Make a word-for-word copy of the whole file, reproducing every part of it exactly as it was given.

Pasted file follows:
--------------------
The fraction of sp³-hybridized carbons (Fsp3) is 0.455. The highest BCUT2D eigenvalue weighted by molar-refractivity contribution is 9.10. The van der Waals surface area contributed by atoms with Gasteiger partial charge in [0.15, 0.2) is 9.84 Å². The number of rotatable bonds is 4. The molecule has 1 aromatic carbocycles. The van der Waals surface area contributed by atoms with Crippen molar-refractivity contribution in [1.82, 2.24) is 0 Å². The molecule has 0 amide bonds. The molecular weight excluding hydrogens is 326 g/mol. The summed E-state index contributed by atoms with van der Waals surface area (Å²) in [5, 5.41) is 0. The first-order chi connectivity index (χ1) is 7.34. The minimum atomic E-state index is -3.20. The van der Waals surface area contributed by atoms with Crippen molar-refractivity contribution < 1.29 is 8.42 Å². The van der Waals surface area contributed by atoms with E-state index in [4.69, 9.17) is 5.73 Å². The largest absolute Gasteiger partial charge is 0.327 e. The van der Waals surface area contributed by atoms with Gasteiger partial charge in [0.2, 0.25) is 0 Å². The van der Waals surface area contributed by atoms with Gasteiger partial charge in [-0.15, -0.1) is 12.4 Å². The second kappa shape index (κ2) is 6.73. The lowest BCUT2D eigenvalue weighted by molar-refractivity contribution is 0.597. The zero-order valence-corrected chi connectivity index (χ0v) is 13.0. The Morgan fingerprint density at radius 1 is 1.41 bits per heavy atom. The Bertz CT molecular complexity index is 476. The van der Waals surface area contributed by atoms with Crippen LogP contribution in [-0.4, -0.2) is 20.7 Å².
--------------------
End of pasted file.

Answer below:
The fraction of sp³-hybridized carbons (Fsp3) is 0.455. The highest BCUT2D eigenvalue weighted by molar-refractivity contribution is 9.10. The van der Waals surface area contributed by atoms with Gasteiger partial charge in [0.15, 0.2) is 9.84 Å². The number of rotatable bonds is 4. The molecule has 1 aromatic carbocycles. The van der Waals surface area contributed by atoms with Crippen molar-refractivity contribution in [1.82, 2.24) is 0 Å². The molecule has 0 amide bonds. The molecular weight excluding hydrogens is 326 g/mol. The summed E-state index contributed by atoms with van der Waals surface area (Å²) in [5, 5.41) is 0. The first-order chi connectivity index (χ1) is 7.34. The minimum atomic E-state index is -3.20. The van der Waals surface area contributed by atoms with Crippen molar-refractivity contribution < 1.29 is 8.42 Å². The van der Waals surface area contributed by atoms with E-state index in [4.69, 9.17) is 5.73 Å². The largest absolute Gasteiger partial charge is 0.327 e. The van der Waals surface area contributed by atoms with Gasteiger partial charge in [0.2, 0.25) is 0 Å². The van der Waals surface area contributed by atoms with Gasteiger partial charge in [-0.15, -0.1) is 12.4 Å². The second kappa shape index (κ2) is 6.73. The lowest BCUT2D eigenvalue weighted by molar-refractivity contribution is 0.597. The zero-order valence-corrected chi connectivity index (χ0v) is 13.0. The Morgan fingerprint density at radius 1 is 1.41 bits per heavy atom. The Bertz CT molecular complexity index is 476. The van der Waals surface area contributed by atoms with Crippen LogP contribution in [-0.4, -0.2) is 20.7 Å².